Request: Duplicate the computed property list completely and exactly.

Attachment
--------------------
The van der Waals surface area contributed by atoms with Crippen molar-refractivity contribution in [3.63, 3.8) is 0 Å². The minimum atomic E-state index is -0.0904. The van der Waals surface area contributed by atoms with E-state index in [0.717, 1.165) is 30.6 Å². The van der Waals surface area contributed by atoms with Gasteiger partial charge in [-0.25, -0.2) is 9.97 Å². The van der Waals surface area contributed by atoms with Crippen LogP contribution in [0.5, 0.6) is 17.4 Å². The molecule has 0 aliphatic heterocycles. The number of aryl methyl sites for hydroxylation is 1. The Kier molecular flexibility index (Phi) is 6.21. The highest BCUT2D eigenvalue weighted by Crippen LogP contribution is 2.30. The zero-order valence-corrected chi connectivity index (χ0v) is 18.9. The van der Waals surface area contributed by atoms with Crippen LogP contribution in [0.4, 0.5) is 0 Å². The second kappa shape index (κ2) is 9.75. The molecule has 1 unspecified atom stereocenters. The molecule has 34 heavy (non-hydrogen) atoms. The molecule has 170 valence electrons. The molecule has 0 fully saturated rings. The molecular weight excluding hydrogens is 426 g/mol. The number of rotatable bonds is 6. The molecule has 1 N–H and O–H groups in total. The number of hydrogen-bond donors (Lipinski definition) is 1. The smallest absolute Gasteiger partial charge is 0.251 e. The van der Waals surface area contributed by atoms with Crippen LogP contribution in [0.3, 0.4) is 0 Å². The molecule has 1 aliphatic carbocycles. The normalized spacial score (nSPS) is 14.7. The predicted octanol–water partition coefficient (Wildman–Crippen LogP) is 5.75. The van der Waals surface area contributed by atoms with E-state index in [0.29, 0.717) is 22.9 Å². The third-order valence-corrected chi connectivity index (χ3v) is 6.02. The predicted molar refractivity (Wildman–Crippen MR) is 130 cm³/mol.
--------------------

The van der Waals surface area contributed by atoms with Crippen molar-refractivity contribution in [3.63, 3.8) is 0 Å². The minimum atomic E-state index is -0.0904. The van der Waals surface area contributed by atoms with E-state index in [0.717, 1.165) is 30.6 Å². The van der Waals surface area contributed by atoms with Gasteiger partial charge in [-0.25, -0.2) is 9.97 Å². The van der Waals surface area contributed by atoms with Crippen LogP contribution in [0.5, 0.6) is 17.4 Å². The molecule has 0 aliphatic heterocycles. The number of aryl methyl sites for hydroxylation is 1. The Kier molecular flexibility index (Phi) is 6.21. The highest BCUT2D eigenvalue weighted by Crippen LogP contribution is 2.30. The zero-order valence-corrected chi connectivity index (χ0v) is 18.9. The van der Waals surface area contributed by atoms with Crippen LogP contribution in [0.4, 0.5) is 0 Å². The second kappa shape index (κ2) is 9.75. The molecule has 1 unspecified atom stereocenters. The molecule has 34 heavy (non-hydrogen) atoms. The molecule has 170 valence electrons. The molecule has 0 fully saturated rings. The molecular weight excluding hydrogens is 426 g/mol. The number of rotatable bonds is 6. The molecule has 1 N–H and O–H groups in total. The number of hydrogen-bond donors (Lipinski definition) is 1. The smallest absolute Gasteiger partial charge is 0.251 e. The van der Waals surface area contributed by atoms with Crippen LogP contribution in [0.3, 0.4) is 0 Å². The molecule has 1 aliphatic carbocycles. The normalized spacial score (nSPS) is 14.7. The predicted octanol–water partition coefficient (Wildman–Crippen LogP) is 5.75. The van der Waals surface area contributed by atoms with E-state index in [0.29, 0.717) is 22.9 Å². The third-order valence-corrected chi connectivity index (χ3v) is 6.02. The predicted molar refractivity (Wildman–Crippen MR) is 130 cm³/mol.